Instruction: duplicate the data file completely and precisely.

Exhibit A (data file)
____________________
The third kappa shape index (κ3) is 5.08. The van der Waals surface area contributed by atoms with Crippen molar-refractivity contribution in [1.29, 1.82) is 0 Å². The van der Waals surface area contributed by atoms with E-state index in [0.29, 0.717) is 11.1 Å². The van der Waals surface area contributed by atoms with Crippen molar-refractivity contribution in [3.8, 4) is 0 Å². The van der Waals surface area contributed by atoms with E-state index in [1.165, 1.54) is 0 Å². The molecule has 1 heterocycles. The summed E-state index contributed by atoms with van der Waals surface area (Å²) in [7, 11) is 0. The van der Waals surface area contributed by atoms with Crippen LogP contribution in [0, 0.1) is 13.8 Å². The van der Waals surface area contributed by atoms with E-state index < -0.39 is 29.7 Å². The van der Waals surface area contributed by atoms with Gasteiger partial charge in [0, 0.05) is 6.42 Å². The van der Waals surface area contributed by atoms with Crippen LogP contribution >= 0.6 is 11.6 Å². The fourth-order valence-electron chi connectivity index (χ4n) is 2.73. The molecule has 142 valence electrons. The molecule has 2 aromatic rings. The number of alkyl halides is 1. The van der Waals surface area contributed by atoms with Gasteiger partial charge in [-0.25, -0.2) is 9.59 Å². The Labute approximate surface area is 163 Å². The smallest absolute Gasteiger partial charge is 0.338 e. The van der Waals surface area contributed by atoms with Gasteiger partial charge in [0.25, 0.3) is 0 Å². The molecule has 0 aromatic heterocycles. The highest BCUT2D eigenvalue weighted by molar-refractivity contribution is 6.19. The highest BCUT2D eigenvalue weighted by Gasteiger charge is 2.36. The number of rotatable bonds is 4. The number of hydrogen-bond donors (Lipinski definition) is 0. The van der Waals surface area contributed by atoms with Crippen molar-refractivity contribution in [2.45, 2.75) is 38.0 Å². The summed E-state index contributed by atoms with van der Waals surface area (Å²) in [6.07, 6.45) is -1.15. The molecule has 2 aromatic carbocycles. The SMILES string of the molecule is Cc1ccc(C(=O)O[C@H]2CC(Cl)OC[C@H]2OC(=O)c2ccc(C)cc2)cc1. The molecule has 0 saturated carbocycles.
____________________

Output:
The third kappa shape index (κ3) is 5.08. The van der Waals surface area contributed by atoms with Crippen molar-refractivity contribution in [1.29, 1.82) is 0 Å². The van der Waals surface area contributed by atoms with E-state index in [0.29, 0.717) is 11.1 Å². The van der Waals surface area contributed by atoms with Crippen molar-refractivity contribution in [3.8, 4) is 0 Å². The van der Waals surface area contributed by atoms with E-state index in [1.165, 1.54) is 0 Å². The molecule has 1 heterocycles. The summed E-state index contributed by atoms with van der Waals surface area (Å²) in [7, 11) is 0. The van der Waals surface area contributed by atoms with Crippen LogP contribution in [0, 0.1) is 13.8 Å². The van der Waals surface area contributed by atoms with E-state index < -0.39 is 29.7 Å². The van der Waals surface area contributed by atoms with Gasteiger partial charge in [0, 0.05) is 6.42 Å². The van der Waals surface area contributed by atoms with Crippen LogP contribution >= 0.6 is 11.6 Å². The fourth-order valence-electron chi connectivity index (χ4n) is 2.73. The molecule has 142 valence electrons. The molecule has 2 aromatic rings. The number of alkyl halides is 1. The van der Waals surface area contributed by atoms with Gasteiger partial charge in [-0.25, -0.2) is 9.59 Å². The Labute approximate surface area is 163 Å². The smallest absolute Gasteiger partial charge is 0.338 e. The van der Waals surface area contributed by atoms with Gasteiger partial charge in [0.25, 0.3) is 0 Å². The molecule has 0 aromatic heterocycles. The highest BCUT2D eigenvalue weighted by molar-refractivity contribution is 6.19. The highest BCUT2D eigenvalue weighted by Gasteiger charge is 2.36. The number of rotatable bonds is 4. The number of hydrogen-bond donors (Lipinski definition) is 0. The van der Waals surface area contributed by atoms with Crippen molar-refractivity contribution in [2.45, 2.75) is 38.0 Å². The summed E-state index contributed by atoms with van der Waals surface area (Å²) in [6.07, 6.45) is -1.15. The molecule has 2 aromatic carbocycles. The SMILES string of the molecule is Cc1ccc(C(=O)O[C@H]2CC(Cl)OC[C@H]2OC(=O)c2ccc(C)cc2)cc1. The molecule has 0 saturated carbocycles.